Flight Attendant Fails Pre-flight Breathalyzer, Blames Mouthwash

Japan Airlines Tokyo Japan
In this file photo, an airport employee works under passenger planes of Japan Airlines at Tokyo's Haneda airport in Japan on July 31, 2018. KAZUHIRO NOGI/AFP/Getty Images

A Japan Airlines flight attendant has failed a pre-flight breathalyzer test in the latest alcohol-related embarrassment for the national carrier. The 46-year-old female cabin crew member had boarded an aircraft due to fly from Narita airport in Tokyo to Honolulu on Monday, Japan Times reported.

Though she did not fail the initial mandatory pre-flight breathalyzer, two other crew members claimed to have smelled alcohol on her breath once she was onboard and demanded she be tested again.

Read More: Drunk pilot receives 10 months in prison after failing breathalyzer test before takeoff

The woman failed the second test. The amount of alcohol on her breath was 0.15 milligrams, exceeding the 0.10 milligram-limit set by the airline.

The flight attendant maintained she had not been drinking. The woman claimed to not have consumed any alcohol for three days and suggested the positive result may have been a result of the mouthwash she was using.

Japan Airlines said it would investigate the incident. The company does not currently have specific rules for drinking by flight attendants or engineers, but said it intends to introduce some following a series of similar embarrassing incidents.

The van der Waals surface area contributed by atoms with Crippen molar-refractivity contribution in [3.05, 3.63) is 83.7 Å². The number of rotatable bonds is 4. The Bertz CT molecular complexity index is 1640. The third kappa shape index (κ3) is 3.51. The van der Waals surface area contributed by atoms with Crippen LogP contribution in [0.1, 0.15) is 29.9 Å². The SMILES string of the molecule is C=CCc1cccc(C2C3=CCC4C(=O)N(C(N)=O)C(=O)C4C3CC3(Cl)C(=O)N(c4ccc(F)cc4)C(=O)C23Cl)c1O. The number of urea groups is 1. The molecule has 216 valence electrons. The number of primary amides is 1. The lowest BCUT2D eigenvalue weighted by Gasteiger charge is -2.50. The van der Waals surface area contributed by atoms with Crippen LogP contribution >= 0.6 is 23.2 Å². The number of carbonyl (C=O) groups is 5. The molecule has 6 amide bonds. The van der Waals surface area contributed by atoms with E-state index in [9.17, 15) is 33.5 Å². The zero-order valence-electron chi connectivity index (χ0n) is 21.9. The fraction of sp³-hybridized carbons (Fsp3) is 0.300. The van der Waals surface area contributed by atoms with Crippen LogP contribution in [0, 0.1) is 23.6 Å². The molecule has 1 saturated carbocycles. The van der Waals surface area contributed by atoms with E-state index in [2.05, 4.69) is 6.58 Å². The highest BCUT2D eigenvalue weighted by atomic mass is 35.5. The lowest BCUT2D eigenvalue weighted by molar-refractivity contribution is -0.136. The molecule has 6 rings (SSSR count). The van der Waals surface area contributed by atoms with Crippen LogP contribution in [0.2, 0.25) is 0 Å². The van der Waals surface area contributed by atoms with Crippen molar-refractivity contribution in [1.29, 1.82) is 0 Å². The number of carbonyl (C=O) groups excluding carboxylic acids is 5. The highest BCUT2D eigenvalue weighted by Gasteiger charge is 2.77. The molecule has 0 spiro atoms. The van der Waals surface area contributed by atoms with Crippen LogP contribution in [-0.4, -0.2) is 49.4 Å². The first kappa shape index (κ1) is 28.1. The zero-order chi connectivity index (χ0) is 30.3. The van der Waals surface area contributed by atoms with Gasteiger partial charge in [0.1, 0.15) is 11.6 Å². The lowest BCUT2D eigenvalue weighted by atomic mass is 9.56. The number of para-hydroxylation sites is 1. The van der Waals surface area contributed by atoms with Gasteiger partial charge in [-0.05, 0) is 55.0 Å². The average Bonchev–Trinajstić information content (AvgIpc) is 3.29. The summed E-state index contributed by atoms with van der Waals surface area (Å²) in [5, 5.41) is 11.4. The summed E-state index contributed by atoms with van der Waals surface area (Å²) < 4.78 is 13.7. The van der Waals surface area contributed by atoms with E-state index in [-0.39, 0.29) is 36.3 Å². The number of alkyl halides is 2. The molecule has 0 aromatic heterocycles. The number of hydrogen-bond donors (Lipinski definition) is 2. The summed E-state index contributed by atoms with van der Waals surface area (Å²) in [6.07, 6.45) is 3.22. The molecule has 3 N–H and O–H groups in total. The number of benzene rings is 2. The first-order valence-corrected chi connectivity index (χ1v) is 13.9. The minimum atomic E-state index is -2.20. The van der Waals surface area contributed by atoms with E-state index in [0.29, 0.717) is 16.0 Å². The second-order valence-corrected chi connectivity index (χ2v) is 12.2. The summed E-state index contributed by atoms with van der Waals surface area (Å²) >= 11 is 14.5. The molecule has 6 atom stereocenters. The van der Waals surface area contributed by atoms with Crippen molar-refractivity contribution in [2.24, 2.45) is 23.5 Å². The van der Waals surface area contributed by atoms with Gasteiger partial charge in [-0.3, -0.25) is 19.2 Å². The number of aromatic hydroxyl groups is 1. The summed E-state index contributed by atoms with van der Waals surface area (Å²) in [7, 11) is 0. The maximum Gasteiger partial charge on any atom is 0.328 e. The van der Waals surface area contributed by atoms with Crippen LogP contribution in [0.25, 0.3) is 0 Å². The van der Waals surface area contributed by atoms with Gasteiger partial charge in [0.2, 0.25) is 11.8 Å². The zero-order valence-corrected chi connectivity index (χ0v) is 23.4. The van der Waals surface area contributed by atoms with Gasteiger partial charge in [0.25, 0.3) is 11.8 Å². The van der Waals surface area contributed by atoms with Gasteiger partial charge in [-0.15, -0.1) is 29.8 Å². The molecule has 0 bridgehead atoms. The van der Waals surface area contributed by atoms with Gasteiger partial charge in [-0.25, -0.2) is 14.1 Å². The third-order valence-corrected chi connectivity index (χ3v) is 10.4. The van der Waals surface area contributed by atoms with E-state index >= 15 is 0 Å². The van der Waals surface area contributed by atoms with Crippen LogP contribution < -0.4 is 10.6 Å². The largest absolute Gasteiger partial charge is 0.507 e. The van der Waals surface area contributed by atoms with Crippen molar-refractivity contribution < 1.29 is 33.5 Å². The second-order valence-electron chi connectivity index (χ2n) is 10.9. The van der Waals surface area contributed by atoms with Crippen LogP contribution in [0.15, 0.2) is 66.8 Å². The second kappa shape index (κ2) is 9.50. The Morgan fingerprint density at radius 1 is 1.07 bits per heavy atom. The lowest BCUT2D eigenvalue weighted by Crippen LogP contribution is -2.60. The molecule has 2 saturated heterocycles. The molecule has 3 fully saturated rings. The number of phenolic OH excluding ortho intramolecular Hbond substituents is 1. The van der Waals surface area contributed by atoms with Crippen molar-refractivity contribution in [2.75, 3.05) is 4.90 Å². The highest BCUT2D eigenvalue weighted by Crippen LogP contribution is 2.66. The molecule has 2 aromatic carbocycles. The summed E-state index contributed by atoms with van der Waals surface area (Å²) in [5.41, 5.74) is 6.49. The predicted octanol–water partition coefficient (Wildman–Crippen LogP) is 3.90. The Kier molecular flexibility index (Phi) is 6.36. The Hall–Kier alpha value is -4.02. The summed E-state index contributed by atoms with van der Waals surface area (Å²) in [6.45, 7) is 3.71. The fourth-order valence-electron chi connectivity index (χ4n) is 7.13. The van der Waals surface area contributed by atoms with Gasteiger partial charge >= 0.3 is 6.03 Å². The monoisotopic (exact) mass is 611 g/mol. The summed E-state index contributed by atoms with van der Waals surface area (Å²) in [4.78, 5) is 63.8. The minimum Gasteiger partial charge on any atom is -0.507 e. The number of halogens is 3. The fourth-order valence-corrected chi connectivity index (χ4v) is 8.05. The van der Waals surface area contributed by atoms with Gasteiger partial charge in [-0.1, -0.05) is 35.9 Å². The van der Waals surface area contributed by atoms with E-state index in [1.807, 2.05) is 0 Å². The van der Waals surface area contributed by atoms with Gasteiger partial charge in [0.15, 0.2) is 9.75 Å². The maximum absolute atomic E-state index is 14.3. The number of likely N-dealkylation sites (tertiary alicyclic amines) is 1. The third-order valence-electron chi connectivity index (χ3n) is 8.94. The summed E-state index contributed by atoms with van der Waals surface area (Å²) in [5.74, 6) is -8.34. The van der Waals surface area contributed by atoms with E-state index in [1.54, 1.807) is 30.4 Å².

The airline said it intends to introduce the rules as part of a campaign against alcohol abuse among its staff, sparked by the recent arrest of a pilot who attempted to board a plane in London while nine times over the alcohol limit.

Katsutoshi Jitsukawa, 42, was jailed for 10 months after trying to board a scheduled flight from London to Tokyo while drunk in October. The pilot had cheated an initial breathalyzer test by taking it far from the senior pilots who were supposed to be watching.

But police were called to the gate when security staff noticed Jitsukawa smelled of alcohol. Staff said the pilot had "glazed eyes" and a police officer later said he had "difficulty standing straight."

Jitsukawa later admitted to drinking until around 10 p.m. the night before he was due to fly, consuming roughly two bottles of wine and a whole pitcher of beer, according to the Kyodo News Agency.

Japan Airlines appears to have a persistent problem with alcohol abuse among its staff—pilots at the company have failed breathalyzer tests on 19 occasions since August 2017, Japan Times noted. After the London incident, the Japanese government issued an order to all Japanese airlines to introduce measures to control excessive drinking by flight crew.

Following Jitsukawa's conviction, the government handed business improvement orders to Japan Airlines and four others found to have issues with excessive alcohol consumption among pilots—Nippon Airways, ANA Wings, Skymark Airlines and Japan Air Commuter.

Japan Airlines said it has already implemented its own new preventative measures, for example by expanding its pre-flight drinking ban from 12 to 24 hours.